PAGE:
I am excited to be Chair of the Foundation and I am so proud of all the work that we do. We are able to provide much needed support to multiple organizations and this support makes a difference in the lives of so many people – both the consumers and the providers serving the bleeding disorder community.

Reminder about the Upcoming 340B Conference

A friendly reminder that the 2019 340B Coalition Summer Conference in Washington is right around the corner. At the conference, you will get up to speed on the latest developments around 340B drug pricing transparency, HRSA 340B audits and other federal oversight activities, explore the latest trends in contract and specialty pharmacy, access the resources and advice you need to run your 340B programs effectively, and hear about some of your peers’ innovative approaches to patient care.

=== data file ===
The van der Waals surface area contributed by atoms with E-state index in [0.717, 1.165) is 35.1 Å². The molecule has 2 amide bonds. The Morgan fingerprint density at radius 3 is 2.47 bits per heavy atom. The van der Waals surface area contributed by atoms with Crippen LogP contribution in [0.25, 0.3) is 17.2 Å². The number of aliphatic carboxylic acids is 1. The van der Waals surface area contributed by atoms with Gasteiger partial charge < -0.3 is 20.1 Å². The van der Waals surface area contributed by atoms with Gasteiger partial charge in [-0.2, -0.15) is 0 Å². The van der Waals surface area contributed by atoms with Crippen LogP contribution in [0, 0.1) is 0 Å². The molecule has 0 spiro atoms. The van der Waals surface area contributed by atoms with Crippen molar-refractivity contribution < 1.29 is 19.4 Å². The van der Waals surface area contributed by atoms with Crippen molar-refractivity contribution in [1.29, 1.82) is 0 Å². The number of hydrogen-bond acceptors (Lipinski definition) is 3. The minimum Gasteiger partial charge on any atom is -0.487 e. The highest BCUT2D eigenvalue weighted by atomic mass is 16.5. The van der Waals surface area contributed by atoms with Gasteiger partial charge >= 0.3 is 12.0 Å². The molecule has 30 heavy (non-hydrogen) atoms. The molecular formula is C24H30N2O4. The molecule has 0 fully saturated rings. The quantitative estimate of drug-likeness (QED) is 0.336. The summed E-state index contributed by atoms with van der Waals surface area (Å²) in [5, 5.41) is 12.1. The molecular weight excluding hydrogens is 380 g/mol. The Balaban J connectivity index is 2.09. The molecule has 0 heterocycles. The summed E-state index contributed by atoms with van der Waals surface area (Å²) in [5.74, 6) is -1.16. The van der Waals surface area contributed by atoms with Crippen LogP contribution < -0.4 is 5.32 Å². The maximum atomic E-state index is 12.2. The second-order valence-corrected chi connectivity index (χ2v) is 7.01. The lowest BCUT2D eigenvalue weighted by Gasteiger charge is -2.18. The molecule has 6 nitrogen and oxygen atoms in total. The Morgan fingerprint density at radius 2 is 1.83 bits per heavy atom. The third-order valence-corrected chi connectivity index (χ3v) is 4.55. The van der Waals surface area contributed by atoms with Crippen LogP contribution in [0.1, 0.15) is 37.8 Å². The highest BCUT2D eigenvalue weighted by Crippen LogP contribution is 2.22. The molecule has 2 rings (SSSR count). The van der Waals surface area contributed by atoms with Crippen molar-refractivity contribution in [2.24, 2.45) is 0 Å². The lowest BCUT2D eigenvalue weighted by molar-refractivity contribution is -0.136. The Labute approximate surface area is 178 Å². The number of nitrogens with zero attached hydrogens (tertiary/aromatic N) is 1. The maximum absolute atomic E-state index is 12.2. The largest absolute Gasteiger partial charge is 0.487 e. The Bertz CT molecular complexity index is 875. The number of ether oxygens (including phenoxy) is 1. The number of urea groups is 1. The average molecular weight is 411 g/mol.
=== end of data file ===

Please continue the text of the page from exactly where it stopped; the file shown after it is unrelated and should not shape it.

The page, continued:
In addition, you will have the opportunity to discuss specific issues faced by hemophilia treatment centers in the hemophilia treatment center breakout session led by Hemophilia Alliance staff. There will also be a track dedicated to Policy and Compliance. The Alliance is also holding a networking dinner at the Stone’s Throw Restaurant in the Wardman Park Marriott at 6 pm on Monday, July 15th. Please RSVP to Joe (joe@hemoalliance.org) if you would like to attend.


Team Alliance Contact Information

We work for you! Please don’t hesitate to contact any of us with any questions or concerns:

Name Email Phone
Joe Pugliese joe@hemoalliance.org 215-439-7173
Sean Singh sean@hemoalliance.org 727-388-7326
Jeff Blake jeff@hemoalliance.org 317-657-5913
Jeff Amond amond@hemoalliance.org 608-206-3132
Johanna Gray, MPA jgray@dc-crd.com 202-484-1100
Elizabeth Karan ekaran@feldsmantucker.com 202-466-8960
Roland P. Lamy, Jr. roland@hemoalliance.org 603-491-0853
Dr. George L. Oestrich, Pharm.D., MPA george@gloetal.com 573-230-7075
Ellen Riker eriker@dc-crd.com 202-484-1100
Mark Plencner mark@hemoalliance.org 701-318-2910
Michael B. Glomb MGlomb@ftlf.com 202-466-8960
Theresa Parker theresa@hemoalliance.org
Karen Bowe
Joel Bellucci webmaster@hemoalliance.org 727-504-0491